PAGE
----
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Weight Gain Before and During Your Period: Are They Connected?

Many people complain about feeling bloated or gaining weight before and during their period. What are the physiological reasons for this period-related weight gain, and what can be done about it? This article will explore the reasons why you might experience weight gain before your period and ways to address period weight gain.

Weight gain before your period

Do you gain weight before your period and want to know why? Let’s take a look at the reasons why people often gain weight before their period and the things that can be done to manage it.  

Causes of PMS weight gain

According to the U.S. Department of Health and Human Services Office of Women’s Health (OWN), up to 90 percent of all women report having premenstrual symptoms of bloating, headaches, and moodiness. Weight gain before your period is also referred to as PMS weight gain. This weight gain is related to hormonal changes that occur in the luteal phase, which is the phase just before you get your period. 

The luteal phase (LP) is the second phase of the menstrual cycle. It begins right after ovulation (if it took place) and ends when menstruation starts (if the egg was not fertilized).

The actual causes of PMS symptoms aren’t entirely clear, according to researchers. But these are the most popular explanations, including:

  • Cyclic changes in female sex hormones 
  • Pituitary hormones fluctuation 
  • Prostaglandins level changes  
  • Cyclic changes of certain brain chemicals, including neurotransmitters like serotonin

The most common premenstrual syndrome (PMS) symptoms are mood swings, abdominal bloating, fatigue, hot flashes, and headaches.

These behavioral and physical symptoms can be mild to quite severe and can interfere with everyday life.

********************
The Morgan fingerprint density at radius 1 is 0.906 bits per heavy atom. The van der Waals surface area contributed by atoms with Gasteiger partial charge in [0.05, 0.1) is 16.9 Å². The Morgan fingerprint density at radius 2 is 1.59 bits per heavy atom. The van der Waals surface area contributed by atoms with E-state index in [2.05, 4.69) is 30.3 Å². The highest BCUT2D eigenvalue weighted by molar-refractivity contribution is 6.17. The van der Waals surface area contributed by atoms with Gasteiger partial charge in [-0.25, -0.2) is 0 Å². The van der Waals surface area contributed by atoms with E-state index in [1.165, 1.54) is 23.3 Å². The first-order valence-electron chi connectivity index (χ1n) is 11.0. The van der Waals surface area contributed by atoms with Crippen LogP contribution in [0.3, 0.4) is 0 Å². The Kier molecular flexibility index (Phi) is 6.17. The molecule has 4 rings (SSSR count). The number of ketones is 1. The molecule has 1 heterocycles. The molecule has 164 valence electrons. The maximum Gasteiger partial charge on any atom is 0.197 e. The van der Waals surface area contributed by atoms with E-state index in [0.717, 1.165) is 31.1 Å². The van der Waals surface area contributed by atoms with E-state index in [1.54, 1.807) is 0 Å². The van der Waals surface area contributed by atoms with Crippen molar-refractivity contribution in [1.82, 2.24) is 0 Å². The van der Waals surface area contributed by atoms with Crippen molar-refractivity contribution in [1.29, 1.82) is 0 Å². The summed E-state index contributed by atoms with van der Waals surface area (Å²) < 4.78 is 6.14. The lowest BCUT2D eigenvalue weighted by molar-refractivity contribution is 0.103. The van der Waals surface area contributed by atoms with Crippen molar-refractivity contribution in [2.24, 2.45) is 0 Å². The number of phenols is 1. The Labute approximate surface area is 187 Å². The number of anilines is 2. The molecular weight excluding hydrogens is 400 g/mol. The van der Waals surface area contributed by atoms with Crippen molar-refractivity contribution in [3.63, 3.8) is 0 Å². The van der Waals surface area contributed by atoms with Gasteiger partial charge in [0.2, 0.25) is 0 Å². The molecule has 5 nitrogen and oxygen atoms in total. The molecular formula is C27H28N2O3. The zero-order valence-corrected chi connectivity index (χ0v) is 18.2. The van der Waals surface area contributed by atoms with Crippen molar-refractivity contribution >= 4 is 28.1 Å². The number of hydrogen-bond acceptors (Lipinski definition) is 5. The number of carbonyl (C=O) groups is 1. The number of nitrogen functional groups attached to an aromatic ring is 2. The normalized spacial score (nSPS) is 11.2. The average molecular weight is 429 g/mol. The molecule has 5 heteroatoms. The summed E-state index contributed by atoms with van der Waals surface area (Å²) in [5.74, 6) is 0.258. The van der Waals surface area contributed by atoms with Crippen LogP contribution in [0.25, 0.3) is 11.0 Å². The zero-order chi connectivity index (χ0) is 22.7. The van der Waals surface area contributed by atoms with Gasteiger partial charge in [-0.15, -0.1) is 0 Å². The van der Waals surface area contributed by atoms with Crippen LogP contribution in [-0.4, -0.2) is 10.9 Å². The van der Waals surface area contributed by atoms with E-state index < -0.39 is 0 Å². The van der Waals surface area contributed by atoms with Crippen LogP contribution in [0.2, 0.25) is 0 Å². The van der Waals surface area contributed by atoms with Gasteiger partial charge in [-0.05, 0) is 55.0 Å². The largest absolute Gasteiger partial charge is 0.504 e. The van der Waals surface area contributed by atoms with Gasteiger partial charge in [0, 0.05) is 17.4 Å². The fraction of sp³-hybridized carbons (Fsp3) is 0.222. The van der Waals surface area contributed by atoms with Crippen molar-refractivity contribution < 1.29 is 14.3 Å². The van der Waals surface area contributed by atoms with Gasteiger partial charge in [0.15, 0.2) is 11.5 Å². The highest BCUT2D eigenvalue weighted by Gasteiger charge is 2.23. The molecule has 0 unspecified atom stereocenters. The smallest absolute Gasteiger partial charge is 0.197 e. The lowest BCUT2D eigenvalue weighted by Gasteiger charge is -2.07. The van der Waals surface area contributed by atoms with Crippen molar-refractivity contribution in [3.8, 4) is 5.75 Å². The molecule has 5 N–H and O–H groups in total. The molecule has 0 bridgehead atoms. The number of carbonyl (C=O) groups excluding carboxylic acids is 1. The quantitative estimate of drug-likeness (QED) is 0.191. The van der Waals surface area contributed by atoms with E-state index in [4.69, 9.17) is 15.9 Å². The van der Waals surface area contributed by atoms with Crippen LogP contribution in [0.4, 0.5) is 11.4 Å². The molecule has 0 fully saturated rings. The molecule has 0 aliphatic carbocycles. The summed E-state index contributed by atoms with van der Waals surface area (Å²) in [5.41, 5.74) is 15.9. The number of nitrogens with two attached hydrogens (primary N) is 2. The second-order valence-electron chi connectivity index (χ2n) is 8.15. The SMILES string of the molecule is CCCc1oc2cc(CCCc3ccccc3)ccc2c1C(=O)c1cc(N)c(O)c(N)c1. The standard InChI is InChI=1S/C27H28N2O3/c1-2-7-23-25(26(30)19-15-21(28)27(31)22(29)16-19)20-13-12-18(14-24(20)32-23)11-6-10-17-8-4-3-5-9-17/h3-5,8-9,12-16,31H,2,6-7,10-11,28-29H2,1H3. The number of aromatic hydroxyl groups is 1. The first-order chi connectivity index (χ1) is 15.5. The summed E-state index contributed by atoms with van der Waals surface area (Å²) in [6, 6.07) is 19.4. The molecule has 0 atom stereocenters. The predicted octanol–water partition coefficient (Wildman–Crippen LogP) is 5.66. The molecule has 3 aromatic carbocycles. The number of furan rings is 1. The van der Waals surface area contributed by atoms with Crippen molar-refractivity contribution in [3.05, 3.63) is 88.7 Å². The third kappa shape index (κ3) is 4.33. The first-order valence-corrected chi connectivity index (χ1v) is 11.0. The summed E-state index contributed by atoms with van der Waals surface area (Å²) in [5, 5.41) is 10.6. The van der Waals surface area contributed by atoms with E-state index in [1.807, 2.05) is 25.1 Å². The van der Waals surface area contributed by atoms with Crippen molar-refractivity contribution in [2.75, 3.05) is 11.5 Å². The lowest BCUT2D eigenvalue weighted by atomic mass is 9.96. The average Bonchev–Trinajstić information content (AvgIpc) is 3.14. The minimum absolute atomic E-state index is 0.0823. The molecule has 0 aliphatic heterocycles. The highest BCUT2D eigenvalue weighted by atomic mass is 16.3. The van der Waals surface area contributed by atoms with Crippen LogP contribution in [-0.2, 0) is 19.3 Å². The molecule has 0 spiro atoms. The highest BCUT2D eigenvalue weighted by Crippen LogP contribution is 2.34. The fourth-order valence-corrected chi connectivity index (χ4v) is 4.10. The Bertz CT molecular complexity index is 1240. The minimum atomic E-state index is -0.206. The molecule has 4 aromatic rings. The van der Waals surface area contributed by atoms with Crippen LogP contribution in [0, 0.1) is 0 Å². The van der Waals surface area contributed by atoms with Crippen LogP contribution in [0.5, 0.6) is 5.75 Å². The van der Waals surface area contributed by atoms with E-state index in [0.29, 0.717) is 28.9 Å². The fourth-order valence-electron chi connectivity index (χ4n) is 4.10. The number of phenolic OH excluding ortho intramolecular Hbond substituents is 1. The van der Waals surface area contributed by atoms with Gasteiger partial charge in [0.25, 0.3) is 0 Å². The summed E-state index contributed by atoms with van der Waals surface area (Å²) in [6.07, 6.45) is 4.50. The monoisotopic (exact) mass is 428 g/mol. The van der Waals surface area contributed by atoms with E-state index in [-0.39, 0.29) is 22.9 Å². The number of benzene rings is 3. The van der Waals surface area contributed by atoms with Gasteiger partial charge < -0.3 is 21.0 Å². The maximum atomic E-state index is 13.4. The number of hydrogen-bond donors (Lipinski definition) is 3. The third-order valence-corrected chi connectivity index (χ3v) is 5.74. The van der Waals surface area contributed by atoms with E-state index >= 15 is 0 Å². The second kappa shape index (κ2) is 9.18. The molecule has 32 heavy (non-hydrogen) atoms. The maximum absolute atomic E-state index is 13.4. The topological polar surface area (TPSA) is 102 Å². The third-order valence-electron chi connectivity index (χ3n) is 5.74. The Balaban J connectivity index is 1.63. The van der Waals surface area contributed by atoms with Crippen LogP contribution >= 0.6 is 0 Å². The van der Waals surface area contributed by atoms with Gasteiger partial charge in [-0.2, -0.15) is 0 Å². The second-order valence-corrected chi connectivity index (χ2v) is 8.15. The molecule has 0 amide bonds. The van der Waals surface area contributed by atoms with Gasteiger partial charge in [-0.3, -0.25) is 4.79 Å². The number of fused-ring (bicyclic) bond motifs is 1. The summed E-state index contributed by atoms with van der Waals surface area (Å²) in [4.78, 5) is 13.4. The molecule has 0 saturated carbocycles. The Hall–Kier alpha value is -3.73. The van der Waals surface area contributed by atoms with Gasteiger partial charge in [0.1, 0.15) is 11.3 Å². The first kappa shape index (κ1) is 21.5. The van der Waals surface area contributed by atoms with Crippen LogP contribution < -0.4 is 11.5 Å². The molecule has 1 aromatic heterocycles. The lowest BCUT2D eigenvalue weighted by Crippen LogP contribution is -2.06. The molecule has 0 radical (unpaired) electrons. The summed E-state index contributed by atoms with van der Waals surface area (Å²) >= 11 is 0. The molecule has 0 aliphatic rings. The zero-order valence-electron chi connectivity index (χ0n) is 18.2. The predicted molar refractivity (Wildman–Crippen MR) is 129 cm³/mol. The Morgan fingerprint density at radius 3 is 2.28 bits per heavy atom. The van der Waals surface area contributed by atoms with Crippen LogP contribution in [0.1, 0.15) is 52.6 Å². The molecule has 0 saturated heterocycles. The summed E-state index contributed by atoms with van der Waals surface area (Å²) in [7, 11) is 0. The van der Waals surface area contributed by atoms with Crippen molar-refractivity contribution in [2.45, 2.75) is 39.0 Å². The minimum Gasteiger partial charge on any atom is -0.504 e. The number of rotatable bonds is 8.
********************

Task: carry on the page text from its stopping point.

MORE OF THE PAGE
Some people who experience weight gain before their period also report that their breasts get slightly larger and more tender; some experience constipation, while others crave certain foods. Unfortunately, these cravings are typically for the exact types of foods that are best avoided at this time.

It’s normal to gain three to five pounds that go away a few days after your period starts.

How to manage weight gain before your period

Have you ever had cravings for certain types of food just before your period? These are often thought of as comfort foods, but they probably won’t provide much comfort with regards to period weight gain. The types of food to cut back or avoid before and during your period include:

  • Salt and food with added salt 
  • Caffeine
  • Sugar 
  • Alcohol
  • Fatty foods

Although you may not be in the mood, two things that can really help are exercising and drinking more water. It might seem counterintuitive, but increased water intake is one of the best things you can do to reduce the likelihood of weight gain before your period.

Weight gain during your period

Weight gain during menstruation is less common than weight gain before your menstruation. Once the body detects that pregnancy didn’t occur, hormone levels change again. This drop in estrogen and progesterone trigger the body to shed the lining of the uterus, and menstruation begins. 

When does period weight gain go away?

This shift in hormone levels also may cause a shift in the fluid (water) retention before your period starts. That’s why most people lose the PMS weight gain and fit into their clothes again once they get their period. 

Period weight gain treatment

The most useful things you can do to alleviate period weight gain from fluid retention are to avoid certain foods, continue to exercise, and drink plenty of water. These are some additional options:

  • Magnesium and calcium supplements — magnesium and/or calcium supplements may help to alleviate fluid retention caused by the menstrual cycle. A recent study found that low serum calcium and magnesium levels during the luteal phase lead to more severe PMS symptoms, including weight gain and bloating associated with fluid retention. It’s important to consult your medical care provider before starting any new medication, including supplements, as they can interact with other medications that you may already be taking.
  • Diuretics — a diuretic is a substance that draws fluid (water) from the body and causes increased urination. But diuretics should only be taken if prescribed by a health care professional. 

If you experience monthly weight gain despite making these changes, you may want to consult your health care provider. They may ask you to keep a symptom diary and suggest alternative options. 






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